IBM and top scientific research organizations are joining forces in a humanitarian effort to tap the unused power of millions of computers and help solve complex social problems.
The World Community Grid seeks to tap the underutilized power of computers belonging to individuals and businesses worldwide and channel it into selected medical and environmental research programs.
Volunteers are asked to download a program to their computers that runs when the machine is idle and reaches out to request data to contribute to research projects.
Organisers say the grid could help unlock genetic codes that underlie diseases like AIDS and HIV, Alzheimer’s or cancer, improve forecasting of natural disasters and aid studies to protect the world’s food and water supply.
The massive volunteer project was unveiled Tuesday by Sam Palmisano, the chief executive officer of International Business Machines Corp., along with U.N. officials, researchers from the Mayo Clinic, Oxford University and South Africa, and others.
“This is not just a project for techno-geeks,” said Jonathan Eunice, an analyst with the research firm Illuminata of Nashua, N.H., who was briefed on the scope of the plan.
The project is designed to handle up to 10 million participants, or more, if demand is greater, IBM said. Details can be found at the project's Web site.
A way to contribute
“People really do want to contribute. Not everyone can contribute with dollars,” said Linda Sanford, an IBM executive vice president. “This kind of project gives people a way to do just that. They can decide how much to participate.”
The effort is not without its risks.
In particular, the voluntary undertaking could run foul of computer administrators already struggling to keep a tight rein on network security policies in order to ward off viruses.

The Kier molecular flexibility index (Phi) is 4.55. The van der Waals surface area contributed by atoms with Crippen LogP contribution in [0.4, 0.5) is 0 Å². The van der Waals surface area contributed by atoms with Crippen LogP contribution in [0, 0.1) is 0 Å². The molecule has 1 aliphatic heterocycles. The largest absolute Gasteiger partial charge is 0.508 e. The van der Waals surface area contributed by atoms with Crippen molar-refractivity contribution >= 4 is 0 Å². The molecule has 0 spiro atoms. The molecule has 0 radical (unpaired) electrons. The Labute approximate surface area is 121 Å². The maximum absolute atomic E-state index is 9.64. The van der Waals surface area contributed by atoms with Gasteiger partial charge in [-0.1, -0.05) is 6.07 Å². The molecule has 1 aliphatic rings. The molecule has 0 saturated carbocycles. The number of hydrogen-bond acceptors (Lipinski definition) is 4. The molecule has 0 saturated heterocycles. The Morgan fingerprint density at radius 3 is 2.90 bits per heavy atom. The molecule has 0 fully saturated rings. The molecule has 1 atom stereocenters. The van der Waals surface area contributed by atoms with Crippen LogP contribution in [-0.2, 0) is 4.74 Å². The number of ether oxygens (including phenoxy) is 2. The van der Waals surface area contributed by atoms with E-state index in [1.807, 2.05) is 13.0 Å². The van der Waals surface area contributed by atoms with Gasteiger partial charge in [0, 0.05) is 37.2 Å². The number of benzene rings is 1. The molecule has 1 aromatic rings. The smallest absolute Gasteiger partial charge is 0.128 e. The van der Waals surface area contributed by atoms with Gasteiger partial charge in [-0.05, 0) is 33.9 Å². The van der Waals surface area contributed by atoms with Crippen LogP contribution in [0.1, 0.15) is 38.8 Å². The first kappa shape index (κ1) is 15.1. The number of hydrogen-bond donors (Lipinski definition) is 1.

IBM is lending its name in part to ward off such challenges by seeking to garner top-level business backing for what until now has been largely a grassroots movement to harness the latent power of machines to do good.
“We are looking for the individual, not the institution, per se, to contribute,” Sanford said. “(Companies) will let their employees know when they can participate.”
At an event at New York City’s Rockefeller University, IBM’s Palmisano was to describe the initial research push and introduce some 16 members of the World Community Grid Advisory Board, which will evaluate proposals for future research.
Proteomes and pollution
Board member Sibusiso Sibisi of South Africa sees potential for agricultural climate research and pollution control to protect workers in his country’s mines.
Sibisi, president of the government-backed Council for Scientific and Industrial Research, an organization of 2,000 public-interest science researchers, says such research might never occur if his organization needed to pay for supercomputer-scale computing capacity.
“We will be looking at the sort of projects that one can parcel out into small components,” Sibisi said.
The first research will be into Human Proteome Folding, an effort to identify the genetic structure of proteins that can cause diseases. There will be three to five research projects a year, Sanford said.
The stage was set for the World Community Grid last year during a distributed-computing study of smallpox, which yielded more than 40 molecules that could be used in future treatments for the disease. That project was hosted by Grid.org, which has acted as a clearing house for grid computing projects. Grid.org has 3 million participants.
Both Grid.org and the World Community Grid use distributed-computing technology developed by United Devices. "This is just the beginning," said Ed Hubbard, president and founder of United Devices. Hubbard said IBM's participation serves as "a huge endorsement of the model and what can be done with this kind of grid."
The project also owes a debt to SETI @ home, which in the 1990s first popularized the notion that PC users could donate computer time for radio telescope astronomy data analysis via the Internet. The SETI project, which sifts through radio data looking for potential signals from extraterrestrial civilizations, is considered the world's largest distributed-computing project with 5.25 million users.
This report includes information from MSNBC's Alan Boyle.